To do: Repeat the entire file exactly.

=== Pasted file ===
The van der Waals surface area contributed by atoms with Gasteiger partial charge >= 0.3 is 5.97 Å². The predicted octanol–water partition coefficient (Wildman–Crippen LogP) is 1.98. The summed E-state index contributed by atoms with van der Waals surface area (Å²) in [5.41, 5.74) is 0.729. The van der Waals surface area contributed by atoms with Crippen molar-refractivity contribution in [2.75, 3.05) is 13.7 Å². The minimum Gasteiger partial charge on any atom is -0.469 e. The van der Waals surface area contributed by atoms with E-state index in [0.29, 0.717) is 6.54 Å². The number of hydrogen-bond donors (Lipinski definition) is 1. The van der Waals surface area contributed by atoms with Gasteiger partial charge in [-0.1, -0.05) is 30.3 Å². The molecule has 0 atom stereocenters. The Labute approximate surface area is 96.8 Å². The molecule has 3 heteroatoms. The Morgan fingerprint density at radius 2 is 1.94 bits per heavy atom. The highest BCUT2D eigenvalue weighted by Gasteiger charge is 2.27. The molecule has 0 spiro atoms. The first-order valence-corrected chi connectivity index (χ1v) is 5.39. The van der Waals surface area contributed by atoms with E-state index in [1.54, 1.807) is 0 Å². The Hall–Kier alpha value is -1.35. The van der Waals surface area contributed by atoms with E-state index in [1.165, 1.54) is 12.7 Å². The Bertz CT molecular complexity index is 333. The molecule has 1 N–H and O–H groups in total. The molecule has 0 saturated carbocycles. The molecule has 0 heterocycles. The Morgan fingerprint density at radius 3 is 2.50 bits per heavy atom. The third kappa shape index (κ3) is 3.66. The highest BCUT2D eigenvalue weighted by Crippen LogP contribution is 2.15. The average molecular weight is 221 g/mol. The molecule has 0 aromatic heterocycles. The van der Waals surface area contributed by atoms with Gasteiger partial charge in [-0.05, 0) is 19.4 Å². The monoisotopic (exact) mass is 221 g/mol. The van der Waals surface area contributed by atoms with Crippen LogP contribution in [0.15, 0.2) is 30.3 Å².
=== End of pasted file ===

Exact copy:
The van der Waals surface area contributed by atoms with Gasteiger partial charge >= 0.3 is 5.97 Å². The predicted octanol–water partition coefficient (Wildman–Crippen LogP) is 1.98. The summed E-state index contributed by atoms with van der Waals surface area (Å²) in [5.41, 5.74) is 0.729. The van der Waals surface area contributed by atoms with Crippen molar-refractivity contribution in [2.75, 3.05) is 13.7 Å². The minimum Gasteiger partial charge on any atom is -0.469 e. The van der Waals surface area contributed by atoms with E-state index in [0.29, 0.717) is 6.54 Å². The number of hydrogen-bond donors (Lipinski definition) is 1. The van der Waals surface area contributed by atoms with Gasteiger partial charge in [-0.1, -0.05) is 30.3 Å². The molecule has 0 atom stereocenters. The Labute approximate surface area is 96.8 Å². The molecule has 3 heteroatoms. The Morgan fingerprint density at radius 2 is 1.94 bits per heavy atom. The highest BCUT2D eigenvalue weighted by Gasteiger charge is 2.27. The molecule has 0 spiro atoms. The first-order valence-corrected chi connectivity index (χ1v) is 5.39. The van der Waals surface area contributed by atoms with E-state index in [1.54, 1.807) is 0 Å². The Hall–Kier alpha value is -1.35. The van der Waals surface area contributed by atoms with E-state index in [1.165, 1.54) is 12.7 Å². The Bertz CT molecular complexity index is 333. The molecule has 1 N–H and O–H groups in total. The molecule has 0 saturated carbocycles. The molecule has 0 heterocycles. The Morgan fingerprint density at radius 3 is 2.50 bits per heavy atom. The third kappa shape index (κ3) is 3.66. The highest BCUT2D eigenvalue weighted by Crippen LogP contribution is 2.15. The average molecular weight is 221 g/mol. The molecule has 0 aromatic heterocycles. The van der Waals surface area contributed by atoms with Gasteiger partial charge in [-0.05, 0) is 19.4 Å². The monoisotopic (exact) mass is 221 g/mol. The van der Waals surface area contributed by atoms with Crippen LogP contribution in [0.15, 0.2) is 30.3 Å².